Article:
August 20, 2015

What I Learned this Summer: How to Slash & Trash.

Robert Couse-Baker via Flickr

I have spent the last three months of my life up to my neck in elephants—on a virtual safari.

I elected to put myself through summer school with elephant journal’s “Elephant Academy.” I knew it would be a stretch for me, but I was ready to lengthen my mental limbs and expand the borders of my brain. This venture would max out my stacked schedule, but I dove in with glee.

One of our tasks was to manage elephant journal’s social media pages. At first, I felt aloof and awkward in posting articles, quotes and pictures, but soon I felt a connection to the people who would comment and nod in virtual affirmation.

I felt a kinship with them, like they were my people.

I also felt a bit like “the man behind the curtain” because no one knew who was actually behind the scenes, wildly planning posts for hours every evening. I had acquired a hefty, unearned following overnight. Feeling a bit like an impostor, I enjoyed my incognito superpower, able to reach millions of people with the gems I’d found.

We had writing assignments as well. I wrote what was supposed to be a light-hearted article that left some readers thinking I was completely ignorant and/or armed with ill intent toward people wrestling with transgender concerns. I was wading in the shallow end of the pool, not really examining the depth of despair that some people endure, but it was my own small way of defending people I couldn’t completely identify with (not having walked in those shoes). In a way, I was asking the world to play nice. I chose to focus on one thing we all have in common to bring people to a middle ground: a name. I was probably trying to take the heat off a hot topic and aim it elsewhere (you know, like a rodeo clown).

It worked. People hated me.

It turns out, that’s not an uncommon (nor unfortunate) occurrence in the arena of communication. It can open doors to better understanding for those who will step on through.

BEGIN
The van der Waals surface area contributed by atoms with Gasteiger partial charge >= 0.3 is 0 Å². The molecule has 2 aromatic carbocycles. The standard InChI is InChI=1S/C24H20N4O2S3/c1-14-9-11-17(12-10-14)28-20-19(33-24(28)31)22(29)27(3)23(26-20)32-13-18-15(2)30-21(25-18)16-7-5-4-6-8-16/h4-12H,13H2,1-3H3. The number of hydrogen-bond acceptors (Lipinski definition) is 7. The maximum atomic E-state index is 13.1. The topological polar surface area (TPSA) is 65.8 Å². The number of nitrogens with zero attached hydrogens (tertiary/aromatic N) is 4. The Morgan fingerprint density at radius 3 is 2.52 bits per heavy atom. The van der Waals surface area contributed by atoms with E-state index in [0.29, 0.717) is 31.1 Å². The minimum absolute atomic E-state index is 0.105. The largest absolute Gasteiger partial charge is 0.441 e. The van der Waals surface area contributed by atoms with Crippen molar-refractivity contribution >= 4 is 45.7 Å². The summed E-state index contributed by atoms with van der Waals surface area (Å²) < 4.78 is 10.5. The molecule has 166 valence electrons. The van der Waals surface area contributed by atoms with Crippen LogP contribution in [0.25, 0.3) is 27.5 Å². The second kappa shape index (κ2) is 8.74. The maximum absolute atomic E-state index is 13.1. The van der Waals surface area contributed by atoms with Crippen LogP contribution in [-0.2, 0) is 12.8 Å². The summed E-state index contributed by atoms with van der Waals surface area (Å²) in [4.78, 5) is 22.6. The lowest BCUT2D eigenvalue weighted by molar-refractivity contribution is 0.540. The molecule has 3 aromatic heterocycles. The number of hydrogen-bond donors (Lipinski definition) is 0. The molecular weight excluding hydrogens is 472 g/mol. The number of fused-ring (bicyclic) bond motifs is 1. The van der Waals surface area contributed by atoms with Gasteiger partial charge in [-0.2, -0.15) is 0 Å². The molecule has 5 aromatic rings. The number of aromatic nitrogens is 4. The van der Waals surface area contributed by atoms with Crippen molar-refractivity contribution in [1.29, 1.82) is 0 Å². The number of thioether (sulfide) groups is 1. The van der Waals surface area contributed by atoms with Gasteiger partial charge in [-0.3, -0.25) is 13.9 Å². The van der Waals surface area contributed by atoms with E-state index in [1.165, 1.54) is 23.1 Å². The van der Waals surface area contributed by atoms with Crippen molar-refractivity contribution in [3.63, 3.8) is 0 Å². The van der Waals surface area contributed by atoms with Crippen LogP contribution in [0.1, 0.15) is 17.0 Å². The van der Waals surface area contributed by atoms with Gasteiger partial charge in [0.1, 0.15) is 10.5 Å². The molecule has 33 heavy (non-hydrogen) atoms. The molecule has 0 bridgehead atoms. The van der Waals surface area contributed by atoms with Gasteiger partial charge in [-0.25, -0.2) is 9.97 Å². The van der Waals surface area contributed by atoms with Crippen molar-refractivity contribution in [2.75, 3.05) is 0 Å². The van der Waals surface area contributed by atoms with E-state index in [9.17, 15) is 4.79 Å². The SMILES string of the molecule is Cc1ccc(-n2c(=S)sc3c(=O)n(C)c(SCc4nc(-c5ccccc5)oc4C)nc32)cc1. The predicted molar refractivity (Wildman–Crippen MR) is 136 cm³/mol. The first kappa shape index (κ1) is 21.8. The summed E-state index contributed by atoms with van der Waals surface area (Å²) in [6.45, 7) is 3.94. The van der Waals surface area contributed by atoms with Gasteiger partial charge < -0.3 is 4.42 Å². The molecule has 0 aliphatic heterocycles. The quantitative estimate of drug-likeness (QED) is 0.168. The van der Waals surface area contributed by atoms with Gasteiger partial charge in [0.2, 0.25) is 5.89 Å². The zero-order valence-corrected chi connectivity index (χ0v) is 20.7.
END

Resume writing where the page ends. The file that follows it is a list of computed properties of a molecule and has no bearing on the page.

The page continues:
One of our final tasks was editing. We were able to edit actual submissions. When you are editing someone else’s work, you observe the big picture from the perimeter. You see what’s not important. You ask for more clarity. You try to evoke what you think the author is trying to say and you ask them to crystallize it just a little bit more. This led to to one of the most important things I’ve learned over the last few months: the importance of editing my life.

When reading through other people’s thoughts, sometimes it’s hard to find the point. This was my writing style at first— a kind of mental meandering. The editors would kindly respond with some nicely worded “what’s your point?” and dang if I didn’t really have one, or had too many to choose from.

“Ain’t nobody got time for that.” ~ Sweet Brown

When we edit, what we’re doing is removing the noise. We are sharpening the point of our words, burning off the dross and hopefully leaving behind something with some sheen.

Prior to sending our words off into the world, we must “self-edit.” This is where we line up all our mini-points, figure out our main point and then slash the trash. I usually prefer to recycle, saving the phrases that I love but must leave out, for another day.

So, what’s our point? Why are we here? That’s the purpose of editing?

We edit to bring clarity.

There are quite a few things that we can strike from the manuscript of our lives, we just have to stand back with an editor’s stance and try to really see what needs to go. We have been told to let go of that which does not serve us, and I think that’s good advice when it pertains to things and habits. Sometimes however, we have to let go of certain people in our lives—not because we are not served by them, but because our hearts are not honored by them. It’s an unfortunate stroke of the pen, to be sure, but one that must be undertaken if we are to devote our energy to the things and people that really matter.

So, may we edit our lives and discover and live our purpose with crystal clear precision.

My thanks and love to elephant journal for allowing me to travel along on this expedition.


Author: Dawn Raymond

Apprentice Editor: Dawn Raymond

Photo: Robert Couse-Baker via Flickr

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